The PJ Tatler

Homeland Insecurity: Why is Jamal Badawi still allowed inside the United States?

As a tune-up for the upcoming Republican National Convention in Tampa later this summer, the Islamic Society of North America (ISNA) hosted a regional conference there this past weekend to rally supporters for the upcoming elections.

However the presence of one of the keynote speakers, Egyptian-Canadian Islamic leader Jamal Badawi, is not only raising ongoing questions about the leadership of ISNA, but also of the Department of Homeland Security’s continued reluctance to stop Badawi’s extensive travels inside the United States despite abundant evidence of his terrorist support and extremist views, including evidence submitted by federal prosecutors fingering Badawi in the largest terrorism financing trial in American history.

Even before the conference this past weekend, the Investigative Project on Terrorism noted last week Badawi’s radicalism, including recorded statements he made in 2009 in support of suicide bombings.

No doubt Badawi’s supporters will point to the questionable 2005 “anti-terrorism” fatwa he signed as a member of the Fiqh Council of North America (failing to note that the fatwa nowhere defines terrorism nor condemns any actual terrorist groups), but in fact Badawi has himself violated the terms of the fatwa he signed.

One of the provisions of that fatwa prohibits associating with known terrorists, but as I reported at the time in July 2007 Badawi was a featured speaker at a conference in Qatar honoring Muslim Brotherhood spiritual leader Yousef al-Qaradawi, where Badawi shared the speaker’s podium with Khaled Mishaal, the head of Hamas and a designated terrorist by both the U.S. and Canada. Badawi’s remarks were posted on Qaradawi’s website (now since removed).

During the event, Mishaal praised Qaradawi as the first major Sunni cleric to endorse the use of suicide bombings, and Qaradawi publicly reaffirmed his support for the Hamas and Hezbollah terrorist organizations – all without the slightest word of dissent by Badawi.

That’s not the only connection. Badawi also sits on the board of directors of Qaradawi’s International Association of Muslim Scholars (IAMS), which just a few months after its founding in 2004 issued a fatwa authorizing the killing of American troops in Iraq. The Iraqi resistance even published the news of the IAMS fatwa on their own English-language website.

That’s right: Homeland Security continues to allow Badawi into the U.S. despite sitting on the board of a group that religiously authorized the killing of American service men and women.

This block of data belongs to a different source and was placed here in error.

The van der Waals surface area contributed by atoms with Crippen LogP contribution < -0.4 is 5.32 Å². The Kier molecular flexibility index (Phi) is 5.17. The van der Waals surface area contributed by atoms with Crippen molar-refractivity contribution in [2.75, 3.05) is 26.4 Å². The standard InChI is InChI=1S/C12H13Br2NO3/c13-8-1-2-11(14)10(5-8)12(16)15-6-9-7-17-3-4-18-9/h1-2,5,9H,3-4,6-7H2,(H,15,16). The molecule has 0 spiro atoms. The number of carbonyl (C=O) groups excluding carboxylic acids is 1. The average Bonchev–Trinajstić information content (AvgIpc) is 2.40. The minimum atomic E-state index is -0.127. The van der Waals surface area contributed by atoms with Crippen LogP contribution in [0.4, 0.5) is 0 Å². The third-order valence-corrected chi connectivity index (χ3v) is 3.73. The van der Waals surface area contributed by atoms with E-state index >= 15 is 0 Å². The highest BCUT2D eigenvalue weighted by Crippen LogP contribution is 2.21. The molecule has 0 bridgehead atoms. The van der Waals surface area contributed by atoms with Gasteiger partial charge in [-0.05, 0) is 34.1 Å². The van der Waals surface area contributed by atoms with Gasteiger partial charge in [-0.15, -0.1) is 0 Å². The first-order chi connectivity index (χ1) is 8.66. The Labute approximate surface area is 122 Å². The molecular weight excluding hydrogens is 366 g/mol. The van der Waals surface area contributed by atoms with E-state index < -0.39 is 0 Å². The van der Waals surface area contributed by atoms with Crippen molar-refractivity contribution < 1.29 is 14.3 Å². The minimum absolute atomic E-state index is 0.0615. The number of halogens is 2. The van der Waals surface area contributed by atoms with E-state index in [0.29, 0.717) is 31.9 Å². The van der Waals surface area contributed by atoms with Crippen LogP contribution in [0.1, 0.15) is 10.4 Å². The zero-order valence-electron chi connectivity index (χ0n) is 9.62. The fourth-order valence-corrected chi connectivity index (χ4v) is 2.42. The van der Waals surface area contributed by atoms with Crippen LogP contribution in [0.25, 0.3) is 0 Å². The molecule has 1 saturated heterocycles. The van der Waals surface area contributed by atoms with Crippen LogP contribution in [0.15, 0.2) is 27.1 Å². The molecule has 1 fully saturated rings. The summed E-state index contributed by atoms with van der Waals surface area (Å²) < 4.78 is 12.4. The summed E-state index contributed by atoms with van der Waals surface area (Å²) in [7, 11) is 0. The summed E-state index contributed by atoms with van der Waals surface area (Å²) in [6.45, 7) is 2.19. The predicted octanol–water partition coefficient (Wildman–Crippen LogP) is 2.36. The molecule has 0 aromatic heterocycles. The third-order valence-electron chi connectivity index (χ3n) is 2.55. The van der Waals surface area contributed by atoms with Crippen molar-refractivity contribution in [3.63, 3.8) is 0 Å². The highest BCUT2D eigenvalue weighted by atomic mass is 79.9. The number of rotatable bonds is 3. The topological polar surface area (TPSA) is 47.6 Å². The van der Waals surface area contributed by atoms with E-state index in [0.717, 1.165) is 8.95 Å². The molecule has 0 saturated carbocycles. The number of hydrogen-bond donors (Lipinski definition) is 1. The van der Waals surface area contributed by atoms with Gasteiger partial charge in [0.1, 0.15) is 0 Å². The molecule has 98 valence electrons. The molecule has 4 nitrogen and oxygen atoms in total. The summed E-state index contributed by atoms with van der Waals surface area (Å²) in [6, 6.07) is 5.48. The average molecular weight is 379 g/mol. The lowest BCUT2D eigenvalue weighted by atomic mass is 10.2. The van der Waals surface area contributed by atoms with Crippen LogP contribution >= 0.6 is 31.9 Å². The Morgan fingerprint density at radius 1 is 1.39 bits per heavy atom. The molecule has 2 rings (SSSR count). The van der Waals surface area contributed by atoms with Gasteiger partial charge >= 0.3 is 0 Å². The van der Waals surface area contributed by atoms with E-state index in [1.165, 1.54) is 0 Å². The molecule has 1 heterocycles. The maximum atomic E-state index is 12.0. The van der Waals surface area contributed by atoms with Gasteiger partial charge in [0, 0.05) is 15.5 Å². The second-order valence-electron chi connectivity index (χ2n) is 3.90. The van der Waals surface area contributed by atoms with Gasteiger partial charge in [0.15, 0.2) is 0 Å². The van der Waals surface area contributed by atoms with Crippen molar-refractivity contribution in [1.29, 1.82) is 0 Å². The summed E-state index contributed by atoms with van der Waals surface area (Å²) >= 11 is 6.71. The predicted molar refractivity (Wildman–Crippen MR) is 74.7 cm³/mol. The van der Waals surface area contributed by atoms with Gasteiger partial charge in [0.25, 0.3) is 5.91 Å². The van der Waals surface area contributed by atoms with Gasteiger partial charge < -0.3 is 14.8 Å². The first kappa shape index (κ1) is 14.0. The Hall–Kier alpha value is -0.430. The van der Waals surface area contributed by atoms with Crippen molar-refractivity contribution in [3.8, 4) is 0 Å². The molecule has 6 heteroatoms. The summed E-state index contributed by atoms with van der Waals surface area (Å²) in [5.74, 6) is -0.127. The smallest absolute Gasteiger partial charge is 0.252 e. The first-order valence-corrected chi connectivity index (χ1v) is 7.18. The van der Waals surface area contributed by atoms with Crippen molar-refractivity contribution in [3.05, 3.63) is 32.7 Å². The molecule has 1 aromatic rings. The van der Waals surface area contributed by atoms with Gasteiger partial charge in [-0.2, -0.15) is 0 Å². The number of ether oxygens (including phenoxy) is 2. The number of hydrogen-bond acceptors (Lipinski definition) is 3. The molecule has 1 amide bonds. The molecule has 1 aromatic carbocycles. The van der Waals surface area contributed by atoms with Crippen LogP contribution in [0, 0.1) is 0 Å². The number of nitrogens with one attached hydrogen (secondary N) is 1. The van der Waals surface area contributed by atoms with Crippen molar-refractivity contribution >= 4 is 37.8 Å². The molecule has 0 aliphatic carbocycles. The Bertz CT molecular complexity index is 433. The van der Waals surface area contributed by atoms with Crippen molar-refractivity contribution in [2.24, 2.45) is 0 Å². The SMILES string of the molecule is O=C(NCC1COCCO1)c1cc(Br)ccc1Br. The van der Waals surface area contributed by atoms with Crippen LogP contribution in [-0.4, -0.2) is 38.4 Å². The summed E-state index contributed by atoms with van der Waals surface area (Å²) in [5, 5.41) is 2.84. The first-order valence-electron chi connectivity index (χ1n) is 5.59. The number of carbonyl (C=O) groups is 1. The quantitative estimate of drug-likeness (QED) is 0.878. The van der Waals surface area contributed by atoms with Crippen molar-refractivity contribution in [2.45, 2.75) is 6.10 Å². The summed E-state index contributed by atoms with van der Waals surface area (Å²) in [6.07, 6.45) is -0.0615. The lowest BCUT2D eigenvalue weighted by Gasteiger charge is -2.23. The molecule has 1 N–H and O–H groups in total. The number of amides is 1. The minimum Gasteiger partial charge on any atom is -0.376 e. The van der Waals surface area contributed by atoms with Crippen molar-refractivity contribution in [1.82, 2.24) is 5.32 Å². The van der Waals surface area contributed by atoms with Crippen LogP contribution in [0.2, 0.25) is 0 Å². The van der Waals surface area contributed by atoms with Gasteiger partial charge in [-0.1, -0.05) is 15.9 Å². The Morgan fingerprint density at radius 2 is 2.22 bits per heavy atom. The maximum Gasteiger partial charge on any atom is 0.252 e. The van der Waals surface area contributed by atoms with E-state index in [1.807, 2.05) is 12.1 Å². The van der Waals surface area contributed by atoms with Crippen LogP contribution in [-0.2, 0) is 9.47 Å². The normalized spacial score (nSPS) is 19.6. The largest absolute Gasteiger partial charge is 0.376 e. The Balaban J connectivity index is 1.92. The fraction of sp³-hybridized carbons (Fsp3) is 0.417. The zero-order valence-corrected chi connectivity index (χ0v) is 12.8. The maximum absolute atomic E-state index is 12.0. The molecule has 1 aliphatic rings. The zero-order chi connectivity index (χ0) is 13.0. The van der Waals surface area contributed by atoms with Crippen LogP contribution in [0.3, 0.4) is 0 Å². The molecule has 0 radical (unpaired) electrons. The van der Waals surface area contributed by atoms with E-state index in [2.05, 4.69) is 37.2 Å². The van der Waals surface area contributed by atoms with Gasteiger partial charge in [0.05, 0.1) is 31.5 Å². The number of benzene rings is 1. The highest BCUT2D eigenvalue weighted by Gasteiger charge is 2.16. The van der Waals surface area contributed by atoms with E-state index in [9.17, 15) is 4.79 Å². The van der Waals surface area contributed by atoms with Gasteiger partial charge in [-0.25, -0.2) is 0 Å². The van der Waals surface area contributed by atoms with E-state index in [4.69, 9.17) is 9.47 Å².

It isn’t like Homeland Security doesn’t know who Jamal Badawi is. In 2007, federal prosecutors individually named Badawi (pg. 4, #20) as an unindicted co-conspirator in the largest terrorism financing trial in American history, the Holy Land Foundation case.

Badawi was identified in that court document as among the “individuals who participated in fund-raising activities on behalf of the Holy Land Foundation for Relief and Development.” All five Holy Land Foundation executives were convicted on all charges and sentenced to lengthy prison terms.

ISNA was also named an unindicted co-conspirator in that trial. Badawi also serves on ISNA’s board of directors.

In an unsealed opinion by presiding federal Judge Jorge Solis, he noted that “the government has produced ample evidence to establish the associations of CAIR, ISNA and NAIT with HLF, the Islamic Association for Palestine (“IAP”), and with Hamas.” (pp. 14-15)

Several media reports have also observed ISNA’s long history of financing global terrorist organizations, including the Islamic charity that bankrolled the network that conducted the 1993 World Trade Center bombing.

During the Holy Land Foundation trial, prosecutors also entered into evidence a seized leadership directory of the Muslim Brotherhood in North America. Again, Badawi was listed (pg. 2) on the Muslim Brotherhood’s shura council/board of directors.

In another terrorism trial federal prosecutors said that the Muslim American Society (MAS) had been “founded as the overt arm of the Muslim Brotherhood in the United States”. One of the three founders of MAS was none other than Jamal Badawi, who is listed on the group’s articles of incorporation.

Getting back to the group that that issued the bogus “anti-terrorism” fatwa (that again, Badawi sits on the board of), it should be noted that the offices of the Fiqh Council were raided by Customs and Treasury Department agents in 2002 as part of the Operation Greenquest terror finance investigation.

This was no surprise, however, as the Fiqh Council, comprised of Badawi’s closest associates, is a virtually “Who’s who” of terrorist cheerleaders and terror supporters – several of whom are in federal prison, have been deported for their terror support activities, or are now banned from reentering the U.S.

Despite this overwhelming evidence, including Badawi’s being personally named unindicted co-conspirator in the Holy Land Foundation trial, his supporters will no doubt claim I’m engaging in “guilt by association”, saying that Badawi himself isn’t bad, he just has some unsavory friends.

But let’s take a look at some of his own extremist religious rulings on such topics as:

So all of this again raises the question: why does the Department of Homeland Security allow Jamal Badawi to freely enter the country, even though he is not a U.S. citizen or legal permanent resident, to spread his brand of noxious Islamic extremism? And why does ISNA continue to be so closely allied with the Obama White House?